149 West 45th St. between Sixth & Seventh Aves.
Through June 17, $37- $132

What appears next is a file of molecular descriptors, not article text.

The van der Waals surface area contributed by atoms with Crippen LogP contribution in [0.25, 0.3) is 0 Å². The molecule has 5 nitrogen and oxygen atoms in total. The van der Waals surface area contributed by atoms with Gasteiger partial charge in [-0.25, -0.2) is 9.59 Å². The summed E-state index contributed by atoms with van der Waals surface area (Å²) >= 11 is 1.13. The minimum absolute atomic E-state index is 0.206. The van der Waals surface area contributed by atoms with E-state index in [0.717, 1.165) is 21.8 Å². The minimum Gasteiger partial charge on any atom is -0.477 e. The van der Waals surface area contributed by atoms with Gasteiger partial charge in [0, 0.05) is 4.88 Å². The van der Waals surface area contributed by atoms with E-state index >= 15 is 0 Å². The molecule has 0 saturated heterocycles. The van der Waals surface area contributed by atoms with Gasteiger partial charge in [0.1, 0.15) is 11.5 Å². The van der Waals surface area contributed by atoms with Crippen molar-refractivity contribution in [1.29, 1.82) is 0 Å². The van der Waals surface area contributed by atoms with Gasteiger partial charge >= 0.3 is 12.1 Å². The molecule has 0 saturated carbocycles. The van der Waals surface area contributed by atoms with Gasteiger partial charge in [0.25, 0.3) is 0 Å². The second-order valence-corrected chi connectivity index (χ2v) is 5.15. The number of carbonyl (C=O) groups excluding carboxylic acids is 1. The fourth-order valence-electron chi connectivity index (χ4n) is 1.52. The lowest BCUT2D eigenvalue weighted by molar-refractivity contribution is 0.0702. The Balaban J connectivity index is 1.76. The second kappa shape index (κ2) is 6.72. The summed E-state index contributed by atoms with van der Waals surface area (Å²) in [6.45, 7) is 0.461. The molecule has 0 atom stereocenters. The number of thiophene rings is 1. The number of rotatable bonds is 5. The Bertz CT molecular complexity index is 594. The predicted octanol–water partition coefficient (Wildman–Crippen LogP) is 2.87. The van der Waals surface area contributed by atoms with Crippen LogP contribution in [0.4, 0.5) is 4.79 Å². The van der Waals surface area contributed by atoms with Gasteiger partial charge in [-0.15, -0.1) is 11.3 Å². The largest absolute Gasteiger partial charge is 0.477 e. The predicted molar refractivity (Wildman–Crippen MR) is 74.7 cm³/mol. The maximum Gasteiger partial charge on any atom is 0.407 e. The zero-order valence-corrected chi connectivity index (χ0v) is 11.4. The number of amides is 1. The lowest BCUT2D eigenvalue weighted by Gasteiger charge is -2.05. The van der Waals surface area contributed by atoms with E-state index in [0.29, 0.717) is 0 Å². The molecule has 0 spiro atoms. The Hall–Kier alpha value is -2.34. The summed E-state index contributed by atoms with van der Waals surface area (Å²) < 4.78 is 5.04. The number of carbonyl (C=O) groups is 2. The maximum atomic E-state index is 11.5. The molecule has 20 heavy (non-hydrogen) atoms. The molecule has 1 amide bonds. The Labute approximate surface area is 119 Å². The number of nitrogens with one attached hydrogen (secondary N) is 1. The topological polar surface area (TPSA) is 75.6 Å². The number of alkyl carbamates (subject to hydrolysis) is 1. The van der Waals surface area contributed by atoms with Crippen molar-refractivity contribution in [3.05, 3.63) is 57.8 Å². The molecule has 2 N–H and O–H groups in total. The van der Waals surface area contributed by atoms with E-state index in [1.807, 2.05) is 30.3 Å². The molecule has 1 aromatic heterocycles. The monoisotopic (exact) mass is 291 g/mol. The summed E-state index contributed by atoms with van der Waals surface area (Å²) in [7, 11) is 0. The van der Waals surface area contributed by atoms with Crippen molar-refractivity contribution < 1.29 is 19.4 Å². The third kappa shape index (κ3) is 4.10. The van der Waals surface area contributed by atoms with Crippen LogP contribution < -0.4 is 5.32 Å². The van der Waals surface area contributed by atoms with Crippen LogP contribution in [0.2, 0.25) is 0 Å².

As Douglas Carter Beane’s enjoyable new play, The Nance, opens, Chauncey (Nathan Lane) is sitting in a Greenwich Village Automat, looking for someone to go home with. He sets his sights on an attractive young man, Ned (Jonny Orsini), but they have to hide their potential rendezvous for fear of being arrested — because, yes, being or acting gay in public could land you in jail in 1930s New York City. But after their very funny one-night stand, Chauncey, a local burlesque performer who stars as the Nance (short for Nancy Boy) in a show at the Irving Place Theatre, cannot seem to shake the mysterious Ned, who keeps hanging around, which both delights and annoys Chauncey, a conservative Republican who cherishes his privacy. But as the cops close in on them, they both have to examine who they really are deep down and what they want out of life. Playwright Beane (The Little Dog Laughed, Xanadu) and award-winning director Jack O’Brien (The Coast of Utopia, Hairspray) keep the action moving across John Lee Beatty’s rotating set, which turns from Chauncey’s apartment to backstage and then onstage at the Irving Place Theatre, where Chauncey performs naughty sketches with his partner, Efram (Lewis J. Stadlen), that are filled with deliciously devious and supremely silly double entendres. The troupe also includes bawdy strippers Carmen (Andréa Burns), Joan (Jenni Barber), and Sylvie (Cady Huffman), who tantalize the audience with yet more haughtiness. The play is at its best when Chauncey delves into the political implications of his personal life and career, particularly in an inventively staged courtroom scene. But while the play celebrates the boundary-defying, envelope-pushing burlesque defended so eloquently by Chauncey, it actually features far too many examples; while several of the skits are memorable, at certain points it would have been more interesting to continue with what was going on behind the scenes rather than depicting yet another burlesque bit. The Nance was written with Lane in mind, and Lane is terrific in the role that, well, was tailor made for him. Huffman, who won a Tony playing opposite Lane in The Producers, is also outstanding as a stripper who is smarter than she initially lets on. If you love old-fashioned burlesque, you’re likely to love The Nance, while if you don’t care much for that type of entertainment, you’re still in for a solid night of quality theater.